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  • OTLT.USA
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  • OTRI.USA
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  • OTVI.USA
    16,343.200
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American Shipper

Report: Melbourne cannot handle larger ships without infrastructure upgrades

If current infrastructure is not upgraded to accommodate vessels in excess of 10,000 TEUs, the Port of Melbourne could be overtaken by other Australian ports or carriers could deploy fewer services to the country as a whole, according to industry experts.

The Port of Melbourne cannot handle larger ships due to low bridge clearance and shallow river depths

   Industry leaders say that the larger containerships entering global trade routes will not be able to call Australian ports due to infrastructure challenges, according to Australian newspaper The Courier.
   According to experts, container ships in excess of 10,000 TEUs cannot safely pass beneath the West Gate Bridge, which gives vessels only 50.1 meter clearance at high tide, nor enter the Yarra River channel to reach the Port of Melbourne. Industry groups have blamed the government for failing to upgrade critical infrastructure to allow for larger ships to enter the port, citing negative consequences for the economy, according to the report.
   The Courier reported that the Port of Melbourne handled 33 percent of Australia’s container movements in 2016 to 2017, down from 36 percent the year before, while Sydney’s Port Botany has become the “chief destination” for container trade, handling 34 percent of overall volumes, according to a report by the Australian Competition and Consumer Commission. While the report did not attribute Melbourne’s declining market share to a lack of ships, it did say that “the Port of Melbourne is the port most likely to limit the size of ships visiting Australia.”
   According to ocean carrier schedule and capacity database BlueWater Reporting, there are 31 services that call Melbourne, 22 of which are container services. There are no alliance services that call the port, but major carriers including Maersk Line, MSC, COSCO, Hapag-Lloyd and CMA CGM call Melbourne on several standalone or co-operated regional routes. The port of Sydney, by comparison, is called by 24 services, 23 of which are container-only and operated by the same large carriers.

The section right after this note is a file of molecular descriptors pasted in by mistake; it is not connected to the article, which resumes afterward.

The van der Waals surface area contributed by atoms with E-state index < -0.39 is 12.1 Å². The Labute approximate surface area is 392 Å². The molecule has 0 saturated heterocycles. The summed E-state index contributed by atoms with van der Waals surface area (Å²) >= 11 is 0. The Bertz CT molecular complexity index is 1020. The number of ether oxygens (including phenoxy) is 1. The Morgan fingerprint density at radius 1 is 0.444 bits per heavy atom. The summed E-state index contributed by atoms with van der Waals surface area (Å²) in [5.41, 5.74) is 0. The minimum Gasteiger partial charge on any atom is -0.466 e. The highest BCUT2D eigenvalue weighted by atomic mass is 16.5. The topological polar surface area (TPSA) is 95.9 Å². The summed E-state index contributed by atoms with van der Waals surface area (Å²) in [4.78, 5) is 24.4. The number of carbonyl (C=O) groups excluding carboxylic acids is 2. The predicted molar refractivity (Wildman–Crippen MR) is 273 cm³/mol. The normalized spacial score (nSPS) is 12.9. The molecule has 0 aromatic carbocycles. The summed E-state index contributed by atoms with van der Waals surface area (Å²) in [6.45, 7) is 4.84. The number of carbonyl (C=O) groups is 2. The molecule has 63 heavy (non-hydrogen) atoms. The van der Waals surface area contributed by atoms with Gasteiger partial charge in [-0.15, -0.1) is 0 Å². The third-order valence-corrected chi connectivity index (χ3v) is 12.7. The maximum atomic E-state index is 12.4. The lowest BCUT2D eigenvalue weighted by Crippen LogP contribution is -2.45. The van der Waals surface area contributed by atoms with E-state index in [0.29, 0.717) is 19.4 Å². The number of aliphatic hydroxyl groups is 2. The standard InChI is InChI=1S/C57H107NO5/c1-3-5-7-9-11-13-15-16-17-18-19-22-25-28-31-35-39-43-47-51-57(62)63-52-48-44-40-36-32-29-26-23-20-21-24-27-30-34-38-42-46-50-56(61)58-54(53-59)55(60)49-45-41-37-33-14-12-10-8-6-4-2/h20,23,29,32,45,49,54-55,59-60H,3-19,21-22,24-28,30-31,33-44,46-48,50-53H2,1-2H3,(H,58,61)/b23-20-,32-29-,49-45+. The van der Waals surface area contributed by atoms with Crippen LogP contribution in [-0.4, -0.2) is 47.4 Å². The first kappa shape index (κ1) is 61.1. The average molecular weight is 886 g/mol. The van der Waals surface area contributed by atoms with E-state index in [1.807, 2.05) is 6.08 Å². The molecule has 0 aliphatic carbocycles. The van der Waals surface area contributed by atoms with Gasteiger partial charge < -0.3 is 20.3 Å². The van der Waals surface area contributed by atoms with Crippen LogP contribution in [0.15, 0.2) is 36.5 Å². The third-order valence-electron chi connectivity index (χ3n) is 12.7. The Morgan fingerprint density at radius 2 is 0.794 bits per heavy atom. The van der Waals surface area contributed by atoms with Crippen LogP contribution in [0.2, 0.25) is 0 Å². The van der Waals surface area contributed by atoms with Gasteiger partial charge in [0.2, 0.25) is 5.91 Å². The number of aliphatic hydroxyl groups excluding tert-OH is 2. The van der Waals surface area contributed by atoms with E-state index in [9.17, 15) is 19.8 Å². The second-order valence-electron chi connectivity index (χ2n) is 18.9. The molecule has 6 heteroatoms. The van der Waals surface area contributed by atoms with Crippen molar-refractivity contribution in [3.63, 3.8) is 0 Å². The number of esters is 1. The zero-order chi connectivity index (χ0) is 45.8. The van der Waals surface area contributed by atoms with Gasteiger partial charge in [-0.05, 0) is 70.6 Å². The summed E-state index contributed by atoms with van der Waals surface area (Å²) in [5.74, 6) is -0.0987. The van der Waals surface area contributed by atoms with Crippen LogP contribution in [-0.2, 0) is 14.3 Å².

Neil Chambers, director of the Container Transport Alliance Australia, says shipping lines are beginning to use larger ships to reduce transport costs and Melbourne risks losing trade to Sydney and Brisbane in coming years, as it is “constraining the rest of Australia,” according to The Courier’s report. However, the government’s official take on the port – as stated by the independent statutory Infrastructure Victoria in May – is that it will retain its dominant position as the hub for Victoria’s container trade for at least another 40 years despite its obvious geographical disadvantages.
   But Rod Nairn, the chief executive of industry organization Shipping Australia, said the infrastructure adviser had failed to account for the fact that ships are getting bigger.
   “Melbourne is the only east coast port that can’t accommodate the ships that some of the major shipping companies want to bring now … let alone in 30 or 40 years,” said Nairn in a recent industry newsletter. “The risk is that shipping lines may consider bypassing Melbourne for Adelaide or Sydney and use rail, or a smaller ship feeder service (possibly from New Zealand to reduce trans-shipment costs) to make the connection. This would ultimately cost the Victorian consumer, the Port of Melbourne and the state economy.”
   The government is currently working on a freight infrastructure plan slated for completion and publishing early next year.
   “Transport for Victoria is working with industry leaders to develop a comprehensive new freight strategy which will inform government policy and investment,” a spokesman told The Courier. “As part of this plan, we will respond to critical questions about future port capacity and the recommendations made by Infrastructure Victoria.”

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